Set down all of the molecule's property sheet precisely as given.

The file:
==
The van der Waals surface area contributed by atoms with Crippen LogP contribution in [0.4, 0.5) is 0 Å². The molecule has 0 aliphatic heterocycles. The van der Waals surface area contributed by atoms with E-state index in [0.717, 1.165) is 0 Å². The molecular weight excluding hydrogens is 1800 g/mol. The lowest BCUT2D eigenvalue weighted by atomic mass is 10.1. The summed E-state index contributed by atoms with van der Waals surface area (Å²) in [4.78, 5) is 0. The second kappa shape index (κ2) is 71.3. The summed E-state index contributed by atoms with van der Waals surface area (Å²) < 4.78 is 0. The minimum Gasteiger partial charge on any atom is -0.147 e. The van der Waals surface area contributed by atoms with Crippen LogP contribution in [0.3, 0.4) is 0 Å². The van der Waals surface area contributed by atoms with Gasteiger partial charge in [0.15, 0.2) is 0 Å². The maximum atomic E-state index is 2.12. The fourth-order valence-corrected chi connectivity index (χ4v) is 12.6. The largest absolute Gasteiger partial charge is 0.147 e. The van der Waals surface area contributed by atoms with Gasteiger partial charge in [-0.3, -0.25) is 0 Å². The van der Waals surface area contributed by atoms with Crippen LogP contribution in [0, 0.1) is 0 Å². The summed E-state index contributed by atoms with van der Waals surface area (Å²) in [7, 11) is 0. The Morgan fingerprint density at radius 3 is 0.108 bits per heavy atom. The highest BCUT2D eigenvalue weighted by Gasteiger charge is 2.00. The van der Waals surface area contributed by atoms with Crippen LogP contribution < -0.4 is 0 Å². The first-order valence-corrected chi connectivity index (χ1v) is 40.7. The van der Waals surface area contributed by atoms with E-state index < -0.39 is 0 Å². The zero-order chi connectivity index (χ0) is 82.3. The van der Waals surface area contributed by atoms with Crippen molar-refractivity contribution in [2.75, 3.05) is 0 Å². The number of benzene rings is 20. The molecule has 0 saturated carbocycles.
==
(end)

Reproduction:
The van der Waals surface area contributed by atoms with Crippen LogP contribution in [0.4, 0.5) is 0 Å². The molecule has 0 aliphatic heterocycles. The van der Waals surface area contributed by atoms with E-state index in [0.717, 1.165) is 0 Å². The molecular weight excluding hydrogens is 1800 g/mol. The lowest BCUT2D eigenvalue weighted by atomic mass is 10.1. The summed E-state index contributed by atoms with van der Waals surface area (Å²) in [4.78, 5) is 0. The second kappa shape index (κ2) is 71.3. The summed E-state index contributed by atoms with van der Waals surface area (Å²) < 4.78 is 0. The minimum Gasteiger partial charge on any atom is -0.147 e. The van der Waals surface area contributed by atoms with Crippen LogP contribution in [0.3, 0.4) is 0 Å². The van der Waals surface area contributed by atoms with Gasteiger partial charge in [0.15, 0.2) is 0 Å². The maximum atomic E-state index is 2.12. The fourth-order valence-corrected chi connectivity index (χ4v) is 12.6. The largest absolute Gasteiger partial charge is 0.147 e. The van der Waals surface area contributed by atoms with Gasteiger partial charge in [-0.3, -0.25) is 0 Å². The van der Waals surface area contributed by atoms with Crippen LogP contribution in [0, 0.1) is 0 Å². The summed E-state index contributed by atoms with van der Waals surface area (Å²) in [7, 11) is 0. The Morgan fingerprint density at radius 3 is 0.108 bits per heavy atom. The highest BCUT2D eigenvalue weighted by Gasteiger charge is 2.00. The van der Waals surface area contributed by atoms with Crippen LogP contribution < -0.4 is 0 Å². The first-order valence-corrected chi connectivity index (χ1v) is 40.7. The van der Waals surface area contributed by atoms with E-state index < -0.39 is 0 Å². The zero-order chi connectivity index (χ0) is 82.3. The van der Waals surface area contributed by atoms with Crippen molar-refractivity contribution in [2.75, 3.05) is 0 Å². The number of benzene rings is 20. The molecule has 0 saturated carbocycles.